Mere Cricket Club Mere CC v Horningsham on Wed 23 May 2012 at 6.15pm
Mere Cricket Club Lost by one run

Match report It was a perfect, balmy May evening in complete contrast to the recent monsoons that had swept our fair isle. The prospect of playing cricket on such a perfect evening had brought out boyish grins on the faces of all the seasoned amateurs gathered together for the inaugural Mere vs HorningshamT20 match. It almost didn’t matter what the outcome of the game would be, it was just heavenly to be there.

To those of you uninitiated in the ways of midweek T20 cricket in Mere, I must first explain how our midweek captain, Mark Williams, runs the operation.

First, the batting order is selected at random by the drawing of one of eleven playing cards. Mysteriously, the four of spades has never yet been drawn by anyone other than Mark himself, presumably just a quirk of fate. Similarly, some people are magentically drawn to other numbers. Sean Harkin, the Tottenham Turner/Tonker, has drawn the eight of spades, again. “Why is it I always get the eight?” he asked politely. It also means that your best batsmen can find themselves batting in unusual positions, for instance Matt Pitts, one of the Eton three and one of our most prolific batsmen found himself at nine. Conversely, Sunday debutant Ed Ford found himself facing the first ball. A wonderful left arm seamer he is, a batsman he would heartily agree, he is not. I have seen less startled rabbits in headlights than the way Ed looked with that Ace in his hands.

But losing the toss meant the batting part all had to wait for now. And this brings us to the second of the captain’s predilections: that everyone will bowl two overs. The Horningsham captain, the ever gracious Angus, gently explained that there were a few in his side that it was just plain embarrassing to allow to bowl, but he would keep everyone else to a maximum of three overs if we didn’t mind awfully. We didn’t mind. Maybe he would come around to the idea.

With that, the game was afoot, not before the employment of a substitute fielder to field in the place of Lewis, presumably late because he was attending the scene of another gruesome murder in the Oxford area. The subfielder, one Will Batty-Smith (remember that name) was called immediately into action taking a catch at mid on in the first over. Emily Wakeling was the bowler, the tactic of putting the opening batsman off his stride by employing a female opening bowler was paying dividends yet again. It paid further dividends an over later when the chivalrous nature of Horningsham’s own batmaker (using a lump of wood you could have constructed the Mary Rose from) generously dragged one from two foot wide onto his stumps. Nice lot this Horningsham crowd.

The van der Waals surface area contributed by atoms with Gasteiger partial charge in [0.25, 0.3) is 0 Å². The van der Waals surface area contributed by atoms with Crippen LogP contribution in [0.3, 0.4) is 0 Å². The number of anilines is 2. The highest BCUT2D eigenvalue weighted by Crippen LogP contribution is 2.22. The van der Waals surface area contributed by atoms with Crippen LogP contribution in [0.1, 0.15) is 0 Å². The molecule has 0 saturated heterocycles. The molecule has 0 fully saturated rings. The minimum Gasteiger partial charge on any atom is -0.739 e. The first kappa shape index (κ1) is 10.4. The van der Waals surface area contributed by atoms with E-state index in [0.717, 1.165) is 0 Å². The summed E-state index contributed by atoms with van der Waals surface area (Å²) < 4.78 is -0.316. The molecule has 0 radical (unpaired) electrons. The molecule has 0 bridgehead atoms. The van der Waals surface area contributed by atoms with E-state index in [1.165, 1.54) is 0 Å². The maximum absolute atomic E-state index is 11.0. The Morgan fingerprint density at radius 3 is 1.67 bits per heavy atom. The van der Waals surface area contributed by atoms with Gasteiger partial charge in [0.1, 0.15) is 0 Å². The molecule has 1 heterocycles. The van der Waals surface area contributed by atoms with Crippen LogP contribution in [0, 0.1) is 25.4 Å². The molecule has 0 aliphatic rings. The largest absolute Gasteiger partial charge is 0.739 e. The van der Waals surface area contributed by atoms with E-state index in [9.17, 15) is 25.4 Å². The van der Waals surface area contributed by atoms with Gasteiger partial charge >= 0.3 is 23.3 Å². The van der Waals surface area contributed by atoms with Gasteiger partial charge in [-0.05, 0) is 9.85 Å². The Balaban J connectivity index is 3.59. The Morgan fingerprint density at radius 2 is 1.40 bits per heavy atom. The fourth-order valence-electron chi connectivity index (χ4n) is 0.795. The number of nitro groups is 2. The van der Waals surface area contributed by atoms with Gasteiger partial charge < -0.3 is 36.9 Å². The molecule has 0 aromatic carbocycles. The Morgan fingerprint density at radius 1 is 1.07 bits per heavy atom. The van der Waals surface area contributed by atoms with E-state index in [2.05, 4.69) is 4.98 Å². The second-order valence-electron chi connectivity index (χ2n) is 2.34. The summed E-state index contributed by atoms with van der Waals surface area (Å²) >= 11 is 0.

The bowling was good, the fielding was sharp (with the notable exception of the Sunday captain claiming not to see one out of the trees off your author’s bowling, an early ploy of his to stay in the hunt for the bowling prize methinks) and wickets were taken at regular intervals. Special mention in the bowling department going to Kev Tealy whose variation in flight and pace combined with smart field placement makes the teabag a real threat, and he duly took three wickets. The first of these wickets was a really clever piece of bowling. Firstly, two high loopy deliveries that frustrated the Horningsham captain Angus as they returned to earth, bounced approximately 3cms rendering them unplayable for the big shot Angus had in his lit up eyes. The third delivery slightly quicker and flatter beat the batsman as he advanced down the track determined to make hay this time, and it was left for Cassidy Snr to take a smart stumping before Angus could recover his ground. Therein endeth your first lesson Angus.

Special mention in the bowling department also goes to Matt Pitts who sent down two very tidy overs and mopped up two wickets into the bargain.

Horningsham had been dismissed in the last over for 79. At half time, the general consensus was that Mere were in the box seats. Horningsham, like a Tory candidate in Glasgow, were all but prepared to concede defeat before the ballot boxes were open. They attempted a range of brave faces, but four an over, they felt, was a wholly inadequate target.

Thanks to the vagaries of Mark Williams batting order selection, Mere sent out the Sunday captain and a nightwatchman to open the innings. The nightwatchman soon returned, his job successfully done. Ings and Williams didn’t waste much of the scorers ink either, but what was already clear was that the Horningsham ‘keeper was prepared to attempt a stumping at any opportunity. Furthermore, subtlety was not his forte. On more than one occasion the stumps were completely flattened; one admired his enthusiasm.